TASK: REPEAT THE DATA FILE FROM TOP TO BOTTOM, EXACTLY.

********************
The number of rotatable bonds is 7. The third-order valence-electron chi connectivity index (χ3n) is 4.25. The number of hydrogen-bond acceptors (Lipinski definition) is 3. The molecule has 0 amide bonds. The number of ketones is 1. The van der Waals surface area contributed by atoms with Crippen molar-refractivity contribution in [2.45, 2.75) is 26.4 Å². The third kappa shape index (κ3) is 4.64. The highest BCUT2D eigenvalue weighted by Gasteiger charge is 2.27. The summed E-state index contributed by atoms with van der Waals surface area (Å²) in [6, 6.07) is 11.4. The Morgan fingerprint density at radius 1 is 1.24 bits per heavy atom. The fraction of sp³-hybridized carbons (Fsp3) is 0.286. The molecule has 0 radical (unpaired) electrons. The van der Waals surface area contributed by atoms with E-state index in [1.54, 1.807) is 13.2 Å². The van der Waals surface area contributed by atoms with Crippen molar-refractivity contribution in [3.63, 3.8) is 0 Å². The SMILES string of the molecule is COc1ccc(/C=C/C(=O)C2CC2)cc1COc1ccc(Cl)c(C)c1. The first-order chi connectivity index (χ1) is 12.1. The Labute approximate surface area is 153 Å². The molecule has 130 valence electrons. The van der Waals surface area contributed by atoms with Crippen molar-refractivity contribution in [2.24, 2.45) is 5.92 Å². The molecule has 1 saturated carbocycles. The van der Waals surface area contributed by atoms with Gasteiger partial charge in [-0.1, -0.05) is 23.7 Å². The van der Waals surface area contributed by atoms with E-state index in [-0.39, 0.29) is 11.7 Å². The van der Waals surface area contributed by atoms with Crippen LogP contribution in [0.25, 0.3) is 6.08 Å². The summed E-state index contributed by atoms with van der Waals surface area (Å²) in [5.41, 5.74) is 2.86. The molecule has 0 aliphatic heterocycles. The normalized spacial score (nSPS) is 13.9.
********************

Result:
The number of rotatable bonds is 7. The third-order valence-electron chi connectivity index (χ3n) is 4.25. The number of hydrogen-bond acceptors (Lipinski definition) is 3. The molecule has 0 amide bonds. The number of ketones is 1. The van der Waals surface area contributed by atoms with Crippen molar-refractivity contribution in [2.45, 2.75) is 26.4 Å². The third kappa shape index (κ3) is 4.64. The highest BCUT2D eigenvalue weighted by Gasteiger charge is 2.27. The summed E-state index contributed by atoms with van der Waals surface area (Å²) in [6, 6.07) is 11.4. The Morgan fingerprint density at radius 1 is 1.24 bits per heavy atom. The fraction of sp³-hybridized carbons (Fsp3) is 0.286. The molecule has 0 radical (unpaired) electrons. The van der Waals surface area contributed by atoms with E-state index in [1.54, 1.807) is 13.2 Å². The van der Waals surface area contributed by atoms with Crippen molar-refractivity contribution in [3.63, 3.8) is 0 Å². The SMILES string of the molecule is COc1ccc(/C=C/C(=O)C2CC2)cc1COc1ccc(Cl)c(C)c1. The first-order chi connectivity index (χ1) is 12.1. The Labute approximate surface area is 153 Å². The molecule has 130 valence electrons. The van der Waals surface area contributed by atoms with Crippen molar-refractivity contribution in [2.24, 2.45) is 5.92 Å². The molecule has 1 saturated carbocycles. The van der Waals surface area contributed by atoms with Gasteiger partial charge in [-0.1, -0.05) is 23.7 Å². The van der Waals surface area contributed by atoms with E-state index in [-0.39, 0.29) is 11.7 Å². The van der Waals surface area contributed by atoms with Crippen LogP contribution in [0.25, 0.3) is 6.08 Å². The summed E-state index contributed by atoms with van der Waals surface area (Å²) in [5.41, 5.74) is 2.86. The molecule has 0 aliphatic heterocycles. The normalized spacial score (nSPS) is 13.9.